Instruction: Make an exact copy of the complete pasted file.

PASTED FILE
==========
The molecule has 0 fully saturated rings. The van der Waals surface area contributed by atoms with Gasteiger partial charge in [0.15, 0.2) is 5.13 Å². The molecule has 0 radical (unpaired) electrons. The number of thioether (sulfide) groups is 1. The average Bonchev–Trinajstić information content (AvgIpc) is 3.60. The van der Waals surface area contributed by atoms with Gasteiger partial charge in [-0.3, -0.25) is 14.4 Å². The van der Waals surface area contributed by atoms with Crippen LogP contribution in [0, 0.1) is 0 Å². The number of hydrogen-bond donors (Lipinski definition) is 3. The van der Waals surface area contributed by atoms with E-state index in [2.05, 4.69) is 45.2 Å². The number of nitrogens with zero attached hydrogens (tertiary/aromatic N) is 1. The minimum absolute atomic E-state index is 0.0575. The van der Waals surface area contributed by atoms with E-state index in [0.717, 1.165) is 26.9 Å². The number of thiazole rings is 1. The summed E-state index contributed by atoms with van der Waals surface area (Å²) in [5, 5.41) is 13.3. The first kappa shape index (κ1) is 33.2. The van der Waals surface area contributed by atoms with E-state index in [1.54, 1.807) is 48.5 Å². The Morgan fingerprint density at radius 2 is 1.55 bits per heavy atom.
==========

The molecule has 0 fully saturated rings. The van der Waals surface area contributed by atoms with Gasteiger partial charge in [0.15, 0.2) is 5.13 Å². The molecule has 0 radical (unpaired) electrons. The number of thioether (sulfide) groups is 1. The average Bonchev–Trinajstić information content (AvgIpc) is 3.60. The van der Waals surface area contributed by atoms with Gasteiger partial charge in [-0.3, -0.25) is 14.4 Å². The van der Waals surface area contributed by atoms with Crippen LogP contribution in [0, 0.1) is 0 Å². The number of hydrogen-bond donors (Lipinski definition) is 3. The van der Waals surface area contributed by atoms with E-state index in [2.05, 4.69) is 45.2 Å². The number of nitrogens with zero attached hydrogens (tertiary/aromatic N) is 1. The minimum absolute atomic E-state index is 0.0575. The van der Waals surface area contributed by atoms with E-state index in [0.717, 1.165) is 26.9 Å². The number of thiazole rings is 1. The summed E-state index contributed by atoms with van der Waals surface area (Å²) in [5, 5.41) is 13.3. The first kappa shape index (κ1) is 33.2. The van der Waals surface area contributed by atoms with E-state index in [1.54, 1.807) is 48.5 Å². The Morgan fingerprint density at radius 2 is 1.55 bits per heavy atom.